If you're online, there are usually a few simple rules to assist you in maintaining some semblance of privacy. One is to not post your address, your phone number, or your daily schedule. Seems common sense enough. But year after year, naive Internetizens publish everything but their blood type and wonder who it is that keeps calling and hanging up. And what is with that strange car that keeps driving up and down your street? And even when you keep everything hush hush, there are online services that will provide all your information, and that of your relatives and neighbors, for a fee of about $20.

What would it take to go off the grid? To completely disappear electronically? Would the rules change in a world where things like the Internet didn't exist? How would you stay off the books? Under the radar?

The world your character inhabits has a comprehensive mechanism of record keeping, whether you know it yet or not. You've just discovered it. Write a kiloword exercise of that system, from blood to bone. This is for your elucidation. Be detailed. Imagine the smallest nuances of this system. Do a little digging and reseach some of the ways our own world keeps tabs on its citizens.

When you finish, write another kiloword, this time about your character, who has managed to stay off the grid and out of sight for many many years, either by their own volition, or someone else's. Does someone finally find them? How?
10 May 2006 @ 07:49 am
I reread a short story last night where a small child had found a box that washed up by his seaside home. A gift from the sea, his mother called it. And when she asked him what was inside, he responded only, "Darkness."

Your own character is outside somwhere. It can be a city street, a forest, or by the ocean like the above mentioned child. They found something. A keepsake. What is it?
08 May 2006 @ 07:24 pm
Today I wrote a portion of a story that begins with a young woman's diagnosis in a doctor's office. Except I didn't write it at all from the young woman's point of view. I wrote the receptionist. The nurse. The doctor. A different doctor. The carpet. A doorknob. I wrote everythings point of view. Except the young woman's. I wrote hers last.

And how utterly freeing it was. I had shlubbed through every possible thought and worldview in the previous 20 points of view. When I finally got to her, I was left with just her. No wandering maybes. No random sidetracks. Everything else had a voice already.

She was free to be herself.

So, for this miniprompt, take a look at something you've written before, and write a paragraph or two from a different, but present, point of view. Give a voice to something else in the room that needs to be heard, but doesn't fit in your character's mouth.
07 May 2006 @ 05:50 am
Famed artist and designer, Isamu Noguchi, is known for creating beautiful things that were also meant to be useful. He applied this esthetic to everything he made, whether it was a large park for children or a bench sitting in a studio.

In a recent museum exhibit, some of his furniture was displayed alongside videos of Martha Graham. Noguchi designed many dance props for Graham and her dance company. He also designed much of the furniture that sat in her dance studio. Four long benches, irregularly shaped and polished to glassy smoothness, were hung vertically on the wall, their surfaces arranged in such a way as to make them a large three dimensional art piece.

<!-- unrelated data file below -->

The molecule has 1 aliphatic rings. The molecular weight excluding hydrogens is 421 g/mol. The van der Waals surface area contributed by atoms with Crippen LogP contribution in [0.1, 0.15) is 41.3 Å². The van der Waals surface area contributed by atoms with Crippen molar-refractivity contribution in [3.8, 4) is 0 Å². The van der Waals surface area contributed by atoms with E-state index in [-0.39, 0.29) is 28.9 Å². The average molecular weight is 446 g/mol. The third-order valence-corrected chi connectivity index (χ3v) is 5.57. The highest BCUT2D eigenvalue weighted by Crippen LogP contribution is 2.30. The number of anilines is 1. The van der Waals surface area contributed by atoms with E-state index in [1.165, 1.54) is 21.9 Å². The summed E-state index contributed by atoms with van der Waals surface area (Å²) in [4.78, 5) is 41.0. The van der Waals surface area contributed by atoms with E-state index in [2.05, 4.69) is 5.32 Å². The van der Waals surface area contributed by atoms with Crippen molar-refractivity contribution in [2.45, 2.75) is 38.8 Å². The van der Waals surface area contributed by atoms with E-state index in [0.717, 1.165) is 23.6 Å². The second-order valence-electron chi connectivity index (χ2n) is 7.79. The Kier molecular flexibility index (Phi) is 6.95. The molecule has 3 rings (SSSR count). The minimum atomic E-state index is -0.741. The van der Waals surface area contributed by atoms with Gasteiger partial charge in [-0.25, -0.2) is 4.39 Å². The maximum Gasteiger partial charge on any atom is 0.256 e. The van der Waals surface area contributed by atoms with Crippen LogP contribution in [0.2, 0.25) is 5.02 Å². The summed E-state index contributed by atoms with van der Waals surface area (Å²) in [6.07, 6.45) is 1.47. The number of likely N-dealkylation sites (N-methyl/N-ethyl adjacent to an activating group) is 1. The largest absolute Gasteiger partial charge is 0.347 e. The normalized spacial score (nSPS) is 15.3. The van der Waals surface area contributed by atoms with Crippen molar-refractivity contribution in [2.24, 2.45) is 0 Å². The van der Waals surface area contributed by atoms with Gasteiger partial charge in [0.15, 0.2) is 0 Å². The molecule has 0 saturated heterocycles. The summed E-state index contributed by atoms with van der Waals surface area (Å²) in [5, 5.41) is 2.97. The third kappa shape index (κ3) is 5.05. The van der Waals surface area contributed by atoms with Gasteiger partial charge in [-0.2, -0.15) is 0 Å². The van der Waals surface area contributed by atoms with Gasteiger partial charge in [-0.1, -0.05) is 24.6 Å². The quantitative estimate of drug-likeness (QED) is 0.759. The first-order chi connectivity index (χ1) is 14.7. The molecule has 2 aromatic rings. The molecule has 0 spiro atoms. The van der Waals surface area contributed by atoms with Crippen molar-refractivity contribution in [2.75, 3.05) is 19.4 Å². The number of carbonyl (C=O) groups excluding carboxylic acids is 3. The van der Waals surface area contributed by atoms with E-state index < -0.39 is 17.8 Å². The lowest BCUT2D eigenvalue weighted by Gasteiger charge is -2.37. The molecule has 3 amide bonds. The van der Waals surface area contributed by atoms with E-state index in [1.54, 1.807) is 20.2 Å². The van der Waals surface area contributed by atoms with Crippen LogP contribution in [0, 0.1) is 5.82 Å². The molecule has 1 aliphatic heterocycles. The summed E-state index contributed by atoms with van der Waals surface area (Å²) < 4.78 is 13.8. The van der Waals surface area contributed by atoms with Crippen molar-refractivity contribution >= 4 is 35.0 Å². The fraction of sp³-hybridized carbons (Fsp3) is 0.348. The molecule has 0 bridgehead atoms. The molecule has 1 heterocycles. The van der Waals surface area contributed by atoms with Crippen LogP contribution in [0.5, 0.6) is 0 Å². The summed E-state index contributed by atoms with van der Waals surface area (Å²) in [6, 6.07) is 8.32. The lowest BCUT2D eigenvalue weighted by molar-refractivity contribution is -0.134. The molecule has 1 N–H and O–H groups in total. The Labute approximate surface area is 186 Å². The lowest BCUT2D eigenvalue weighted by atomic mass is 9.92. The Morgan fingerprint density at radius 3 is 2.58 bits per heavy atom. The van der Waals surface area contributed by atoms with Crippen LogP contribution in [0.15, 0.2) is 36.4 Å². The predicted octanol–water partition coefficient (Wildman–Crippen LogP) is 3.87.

Gorgeous work surrounded by gorgeous work. Except as you came closer to the benches to admire the wood grain, you began to notice drink rings. On a museum piece? With any other designer these flaws would be polished off. Or worse, the pieces wouldn't be shown at all, 'damaged' as they were.

But remember the Noguchi esthetic. Beauty and usefulness. These benches were used by a hard working dance company. They'd move and undulate and sweat. That makes a person thirsty. So you sit, sip, and talk.

Everything of beauty has a flaw. Even your most perfect character. Even your heroes. A lifetime of living in the world, any world, should not leave them untouched. They will have their own 'drink rings', the things that indicate a life of encounters that left marks on them. Often times you won't notice them until you come closer.

What are you character's drink rings? What are the subtle things that nick and scratch the surface of what would otherwise be a thing of untouched beauty? And then remember the esthetic. What is beauty if that is all it is? What is your character's use?

This exercise could result in a list, a drawing, or a fully fleshed out Kiloword.
06 May 2006 @ 08:24 am
Yesterday, I moved some heavy lava rocks, one in each hand, from a large pile to an area about 30 feet away where I was helping construct a dry riverbed in a desert landscaping. The large pile was made up of a few hundred rocks. Over the course of two hours, me and another riverbed maker, moved the entire pile, two rocks at a time, over to the riverbed site, and then sat down and rearranged them to form a shallow desert arroyo.

When I finished, my arms, from my wrists to my shoulder blades, were stinging and electric with sharp pain. It was impossible to move without some agony. I couldn't find a comfortable position. The pain sizzled in my arms, the result of lactic acid building up between the previously unused muscle fibers. Acid. Burning my muscle tissue. Ouch.

Pain is relative, though, to the person experiencing it. Some can handle huge amounts without cracking a wince. Some cry at a paper cut. Where does you character fit in that spectrum? For this Kiloword, put your character in pain, small or great, and write how they respond to it. Expand on it. Get descriptive. Explore the details.